an opponent is hindered when contact with the arms or elbows occurs.
c. Bend his/her body in an abnormal position to hold or displace an opponent.
d. Violate the principle of verticality.
a. The screener may face any direction.
b. Time and distance are relevant.
c. The screener must be stationary, except when both the screener and opponent are moving in the same path and the same direction.
d. The screener must stay within his/her vertical plane with a stance approximately shoulder width apart.
backward without contact.
direction. The speed of the player to be screened will determine where the screener may take his/her stationary position. The position will vary and
may be one to two normal steps or strides from the opponent.
outside the visual field, the opponent may make inadvertent contact with the screener and if the opponent is running rapidly, the contact may be
severe. Such a case is to be ruled as incidental contact provided the opponent stops or attempts to stop on contact and moves around the screen,
and provided the screener is not displaced if he/she has the ball.
Traveling is moving a foot or feet in any direction in excess of prescribed limits while holding the ball. The limits on foot movements are as follows:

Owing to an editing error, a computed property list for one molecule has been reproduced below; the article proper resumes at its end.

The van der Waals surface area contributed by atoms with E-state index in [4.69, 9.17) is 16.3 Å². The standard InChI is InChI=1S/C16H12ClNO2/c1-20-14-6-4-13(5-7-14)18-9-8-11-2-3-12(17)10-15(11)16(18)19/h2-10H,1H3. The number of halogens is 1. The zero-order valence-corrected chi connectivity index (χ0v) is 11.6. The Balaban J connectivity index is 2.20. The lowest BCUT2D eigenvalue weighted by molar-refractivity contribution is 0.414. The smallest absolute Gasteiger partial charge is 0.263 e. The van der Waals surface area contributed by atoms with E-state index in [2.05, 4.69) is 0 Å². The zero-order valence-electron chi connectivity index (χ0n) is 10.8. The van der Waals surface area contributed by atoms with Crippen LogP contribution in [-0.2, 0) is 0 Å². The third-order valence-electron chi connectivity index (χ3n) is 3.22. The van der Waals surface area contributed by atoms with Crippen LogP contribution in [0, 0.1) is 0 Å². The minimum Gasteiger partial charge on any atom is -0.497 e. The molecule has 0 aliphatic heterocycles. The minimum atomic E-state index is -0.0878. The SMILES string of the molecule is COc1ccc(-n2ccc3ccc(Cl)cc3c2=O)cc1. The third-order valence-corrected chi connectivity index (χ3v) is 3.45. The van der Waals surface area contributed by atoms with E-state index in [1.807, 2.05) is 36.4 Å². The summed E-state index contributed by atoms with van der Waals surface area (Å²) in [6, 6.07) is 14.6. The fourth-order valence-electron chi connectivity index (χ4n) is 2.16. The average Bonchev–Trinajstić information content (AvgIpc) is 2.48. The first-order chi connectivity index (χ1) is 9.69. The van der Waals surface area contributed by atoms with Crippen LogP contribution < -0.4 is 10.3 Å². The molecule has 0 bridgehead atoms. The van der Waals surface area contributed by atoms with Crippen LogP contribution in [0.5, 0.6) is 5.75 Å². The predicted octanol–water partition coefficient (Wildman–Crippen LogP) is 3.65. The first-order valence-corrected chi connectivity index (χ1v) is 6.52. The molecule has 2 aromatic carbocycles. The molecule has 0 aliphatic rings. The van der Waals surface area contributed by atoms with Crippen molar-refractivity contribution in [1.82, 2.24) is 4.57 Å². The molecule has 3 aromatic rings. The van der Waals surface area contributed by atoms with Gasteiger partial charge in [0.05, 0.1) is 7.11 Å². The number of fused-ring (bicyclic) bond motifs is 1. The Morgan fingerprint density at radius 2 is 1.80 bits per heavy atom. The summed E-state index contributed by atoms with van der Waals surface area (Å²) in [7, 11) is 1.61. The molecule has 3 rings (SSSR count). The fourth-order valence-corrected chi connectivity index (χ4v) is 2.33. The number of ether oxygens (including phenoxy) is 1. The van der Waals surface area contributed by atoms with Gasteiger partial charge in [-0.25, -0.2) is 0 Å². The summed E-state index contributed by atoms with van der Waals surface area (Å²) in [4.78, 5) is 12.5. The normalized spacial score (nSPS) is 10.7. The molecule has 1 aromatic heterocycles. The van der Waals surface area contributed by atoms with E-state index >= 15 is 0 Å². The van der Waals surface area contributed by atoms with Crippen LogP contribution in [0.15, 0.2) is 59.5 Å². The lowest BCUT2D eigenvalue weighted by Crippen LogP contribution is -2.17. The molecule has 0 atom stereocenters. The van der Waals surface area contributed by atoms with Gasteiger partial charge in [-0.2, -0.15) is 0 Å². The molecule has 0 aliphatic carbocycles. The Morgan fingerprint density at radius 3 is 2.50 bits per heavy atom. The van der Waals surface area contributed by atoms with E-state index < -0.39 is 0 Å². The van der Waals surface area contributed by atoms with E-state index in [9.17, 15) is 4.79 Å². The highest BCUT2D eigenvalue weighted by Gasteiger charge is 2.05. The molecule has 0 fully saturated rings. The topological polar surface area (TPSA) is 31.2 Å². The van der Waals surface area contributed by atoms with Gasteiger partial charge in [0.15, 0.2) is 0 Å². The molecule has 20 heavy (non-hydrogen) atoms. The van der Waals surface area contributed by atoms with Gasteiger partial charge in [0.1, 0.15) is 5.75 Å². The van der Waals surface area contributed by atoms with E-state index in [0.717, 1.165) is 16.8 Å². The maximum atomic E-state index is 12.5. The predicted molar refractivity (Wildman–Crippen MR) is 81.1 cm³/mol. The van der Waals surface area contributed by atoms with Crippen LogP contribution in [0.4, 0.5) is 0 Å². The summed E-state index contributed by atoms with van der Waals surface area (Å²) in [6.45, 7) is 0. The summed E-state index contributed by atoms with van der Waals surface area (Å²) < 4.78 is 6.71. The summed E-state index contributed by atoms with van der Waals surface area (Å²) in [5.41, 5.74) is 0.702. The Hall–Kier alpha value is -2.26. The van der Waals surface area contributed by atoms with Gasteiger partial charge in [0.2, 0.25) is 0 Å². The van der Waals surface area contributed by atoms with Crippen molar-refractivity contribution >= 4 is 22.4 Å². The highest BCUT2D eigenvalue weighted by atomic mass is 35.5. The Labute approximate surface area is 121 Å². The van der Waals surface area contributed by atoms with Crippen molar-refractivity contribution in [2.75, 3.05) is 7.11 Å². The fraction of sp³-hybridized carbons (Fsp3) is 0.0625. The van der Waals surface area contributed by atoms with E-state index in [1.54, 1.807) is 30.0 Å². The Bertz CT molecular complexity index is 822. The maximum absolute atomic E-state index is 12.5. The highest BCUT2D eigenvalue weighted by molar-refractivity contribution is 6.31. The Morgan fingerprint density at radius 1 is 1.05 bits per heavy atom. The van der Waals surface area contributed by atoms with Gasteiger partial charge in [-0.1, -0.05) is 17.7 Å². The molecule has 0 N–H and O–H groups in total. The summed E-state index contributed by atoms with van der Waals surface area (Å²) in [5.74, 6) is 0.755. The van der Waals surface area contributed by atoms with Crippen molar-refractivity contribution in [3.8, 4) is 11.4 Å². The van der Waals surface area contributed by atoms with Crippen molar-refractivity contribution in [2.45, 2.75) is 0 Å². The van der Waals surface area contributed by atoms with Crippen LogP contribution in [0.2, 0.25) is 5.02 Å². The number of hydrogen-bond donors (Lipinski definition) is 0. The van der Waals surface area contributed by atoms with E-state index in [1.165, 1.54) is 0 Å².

a. If both feet are off the floor and the player lands:
1. Simultaneously on both feet, either foot may be the pivot.
2. On one foot followed by the other, the first foot to touch is the pivot.
3. On one foot, the player may jump off that foot and simultaneously land on both. Neither foot can be a pivot in this case
b. If one foot is on the floor:
1. It is the pivot when the other foot touches in a step.
2. The player may jump off that foot and simultaneously land on both. Neither foot can be a pivot in this case.
a. The pivot foot may be lifted, but not returned to the floor, before the ball is released on a pass or try for goal.
b. If the player jumps, neither foot may be returned to the floor before the ball is released on a pass or try for goal.
c. The pivot foot may not be lifted before the ball is released to start a dribble.
a. One or both feet may be lifted, but may not be returned to the floor before the ball is released on a pass or try for goal.
b. Neither foot may be lifted before the ball is released, to start a dribble.
a. May not touch the floor with a knee or any other part of the body other than hand or foot.
b. After gaining control while on the floor and touching with other than hand or foot, may not attempt to get up or stand.
Verticality applies to a legal position. Following are the basic components of the principle of verticality: